By Eric Prisbell
Maryland Coach Ralph Friedgen was ready to begin a scrimmage last week, just as soon as the defense finished rotating through personnel groups. But instead of taking a few moments, the defense shuffled through one unconventional 11-man configuration after another as Friedgen watched and waited for nearly 20 minutes.
"How many personnel groups you got?" Friedgen hollered at Don Brown, Maryland's first-year defensive coordinator. "Anytime you're ready, we'd like to get on with this thing." Even for the man who hired Brown eight months ago, the defense remains shrouded in mystery. Maryland's coaches believe the defense is difficult enough to decipher if you see it every day in practice, much less if you get no sneak preview, as will be the case for 12th-ranked California in Saturday's season opener.
Throughout each summer, coaches across the country study hours of video of a particular defense or offense, hoping to learn every idiosyncrasy and quirk for their respective season-opening matchups. With Maryland's new-look defense, the Golden Bears had no such luxury.
While Brown ran a version of this attacking 4-3 defense during his five years as head coach at Massachusetts -- which finished in the top 20 nationally in total defense in three of those seasons -- 75 percent of what Brown has installed this season is new.
When told that California will have no video of the defense, one Maryland coach quickly placed his index finger over his lips and said, "Shhhh!" Strong safety Kenny Tate added: "Nobody has tape of it. That's the beauty of it."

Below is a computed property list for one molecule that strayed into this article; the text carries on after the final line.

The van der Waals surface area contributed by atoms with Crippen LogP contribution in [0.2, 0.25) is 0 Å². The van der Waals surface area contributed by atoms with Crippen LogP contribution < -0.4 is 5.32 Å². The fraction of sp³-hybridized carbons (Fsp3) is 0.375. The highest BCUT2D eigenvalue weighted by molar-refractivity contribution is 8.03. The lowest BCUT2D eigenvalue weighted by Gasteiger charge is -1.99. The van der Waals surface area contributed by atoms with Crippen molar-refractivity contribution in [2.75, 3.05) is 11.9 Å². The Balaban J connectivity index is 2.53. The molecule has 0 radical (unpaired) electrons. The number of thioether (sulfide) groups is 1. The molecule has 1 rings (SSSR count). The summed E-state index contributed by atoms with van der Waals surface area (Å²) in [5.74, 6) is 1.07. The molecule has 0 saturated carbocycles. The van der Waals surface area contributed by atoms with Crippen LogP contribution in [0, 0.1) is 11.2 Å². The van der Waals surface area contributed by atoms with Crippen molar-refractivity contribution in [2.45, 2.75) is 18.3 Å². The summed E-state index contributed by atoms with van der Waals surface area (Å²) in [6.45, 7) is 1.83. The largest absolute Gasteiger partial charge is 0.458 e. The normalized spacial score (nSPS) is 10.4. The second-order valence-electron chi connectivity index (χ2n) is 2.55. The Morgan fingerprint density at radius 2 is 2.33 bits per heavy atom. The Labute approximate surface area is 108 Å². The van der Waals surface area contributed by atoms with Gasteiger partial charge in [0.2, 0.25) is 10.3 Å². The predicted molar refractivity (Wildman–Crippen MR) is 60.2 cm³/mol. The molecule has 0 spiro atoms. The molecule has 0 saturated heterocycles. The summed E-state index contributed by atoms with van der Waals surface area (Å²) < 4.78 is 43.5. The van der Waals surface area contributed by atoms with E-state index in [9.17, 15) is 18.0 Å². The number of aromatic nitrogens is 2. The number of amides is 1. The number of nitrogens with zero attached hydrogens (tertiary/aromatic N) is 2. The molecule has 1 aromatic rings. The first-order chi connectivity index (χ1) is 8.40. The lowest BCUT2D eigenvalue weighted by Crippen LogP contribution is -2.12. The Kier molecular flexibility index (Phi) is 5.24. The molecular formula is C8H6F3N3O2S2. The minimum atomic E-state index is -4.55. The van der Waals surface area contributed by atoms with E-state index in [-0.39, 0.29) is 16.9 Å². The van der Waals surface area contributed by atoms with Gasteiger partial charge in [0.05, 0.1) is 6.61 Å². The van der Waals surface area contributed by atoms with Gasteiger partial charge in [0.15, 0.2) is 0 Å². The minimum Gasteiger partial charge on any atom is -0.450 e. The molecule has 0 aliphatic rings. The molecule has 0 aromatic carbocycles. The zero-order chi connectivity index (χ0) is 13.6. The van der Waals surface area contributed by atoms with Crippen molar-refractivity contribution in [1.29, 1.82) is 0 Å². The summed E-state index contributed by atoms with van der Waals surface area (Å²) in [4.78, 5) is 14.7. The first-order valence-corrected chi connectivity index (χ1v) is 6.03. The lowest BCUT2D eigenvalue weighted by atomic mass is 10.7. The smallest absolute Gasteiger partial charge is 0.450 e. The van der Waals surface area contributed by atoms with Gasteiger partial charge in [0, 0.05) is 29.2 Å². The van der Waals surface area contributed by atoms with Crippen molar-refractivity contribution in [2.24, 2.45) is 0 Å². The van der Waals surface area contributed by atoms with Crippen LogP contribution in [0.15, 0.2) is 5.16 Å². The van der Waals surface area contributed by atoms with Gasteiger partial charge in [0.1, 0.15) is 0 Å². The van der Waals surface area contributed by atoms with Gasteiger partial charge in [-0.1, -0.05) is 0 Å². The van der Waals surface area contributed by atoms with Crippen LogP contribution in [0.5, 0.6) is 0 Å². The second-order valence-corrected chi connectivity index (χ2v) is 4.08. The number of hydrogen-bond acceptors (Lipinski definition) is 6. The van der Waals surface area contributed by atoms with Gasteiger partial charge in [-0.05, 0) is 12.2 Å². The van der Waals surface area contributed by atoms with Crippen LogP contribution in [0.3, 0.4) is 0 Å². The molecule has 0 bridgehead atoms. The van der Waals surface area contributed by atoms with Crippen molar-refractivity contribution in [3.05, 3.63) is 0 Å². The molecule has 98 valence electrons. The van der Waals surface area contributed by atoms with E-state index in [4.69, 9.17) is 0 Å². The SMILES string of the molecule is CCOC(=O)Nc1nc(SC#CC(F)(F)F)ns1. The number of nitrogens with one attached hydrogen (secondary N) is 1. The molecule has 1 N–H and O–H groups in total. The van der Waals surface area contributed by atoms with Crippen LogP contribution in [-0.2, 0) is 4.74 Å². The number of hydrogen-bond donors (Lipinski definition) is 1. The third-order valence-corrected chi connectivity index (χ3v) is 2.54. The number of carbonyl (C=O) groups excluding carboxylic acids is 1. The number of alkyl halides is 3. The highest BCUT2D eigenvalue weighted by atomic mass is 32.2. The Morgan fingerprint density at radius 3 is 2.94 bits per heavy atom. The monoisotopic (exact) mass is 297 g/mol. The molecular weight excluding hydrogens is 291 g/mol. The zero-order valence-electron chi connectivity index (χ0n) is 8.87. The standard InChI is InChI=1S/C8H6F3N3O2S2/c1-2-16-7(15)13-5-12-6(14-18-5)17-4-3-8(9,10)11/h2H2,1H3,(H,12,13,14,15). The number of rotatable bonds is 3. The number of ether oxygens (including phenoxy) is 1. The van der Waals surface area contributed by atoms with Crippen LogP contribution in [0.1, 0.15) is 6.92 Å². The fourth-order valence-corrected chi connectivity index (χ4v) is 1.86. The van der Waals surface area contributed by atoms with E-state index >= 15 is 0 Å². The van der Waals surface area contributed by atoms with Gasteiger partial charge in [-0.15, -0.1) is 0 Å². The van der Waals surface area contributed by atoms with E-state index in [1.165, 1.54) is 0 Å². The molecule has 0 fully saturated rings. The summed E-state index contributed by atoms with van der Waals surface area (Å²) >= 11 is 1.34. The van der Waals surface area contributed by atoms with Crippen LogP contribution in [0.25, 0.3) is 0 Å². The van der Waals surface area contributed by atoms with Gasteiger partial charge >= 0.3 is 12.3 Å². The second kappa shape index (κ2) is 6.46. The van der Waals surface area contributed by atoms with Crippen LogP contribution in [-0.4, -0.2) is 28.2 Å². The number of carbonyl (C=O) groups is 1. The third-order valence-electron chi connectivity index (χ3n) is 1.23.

The element of surprise could be among the few advantages Maryland has in a game in which the Terrapins are significant underdogs. California Coach Jeff Tedford, who possesses an offense that averaged 32.6 points per game and a running back (Jahvid Best) who averaged 8.1 yards per carry last season, is concerned about the challenge of facing a complex defense his team has not seen.
"You just do not know what to do," Tedford said. "I know there is going to be an element of surprise there, so you are a little bit uncomfortable going in wondering what is going to happen because there is no background. They are not the same team."
Billed as creative, aggressive, unorthodox and a "pain in the butt for offenses," according to Friedgen, Maryland's defense has been the talk of preseason camp. Excitement among players and coaches has grown because of the schematic mind of a 54-year-old coordinator who admittedly has no hobbies other than to confound offenses. "He's got it figured out," Friedgen said.
The defense's calling card is aggression. While interviewing Brown for the position, Friedgen recalled taking him out to dinner and then challenging him with game scenarios. Finally, Brown said, "If you're looking for a guy who is going to sit back, play coverage and gap control, I'm not the guy for you."
That piqued the interest of Friedgen, who then talked to several references, including Miami offensive coordinator Mark Whipple, Florida State defensive coordinator Mickey Andrews and William & Mary Coach Jimmye Laycock, who told Friedgen to hire Brown so Laycock would not have to face his defense anymore.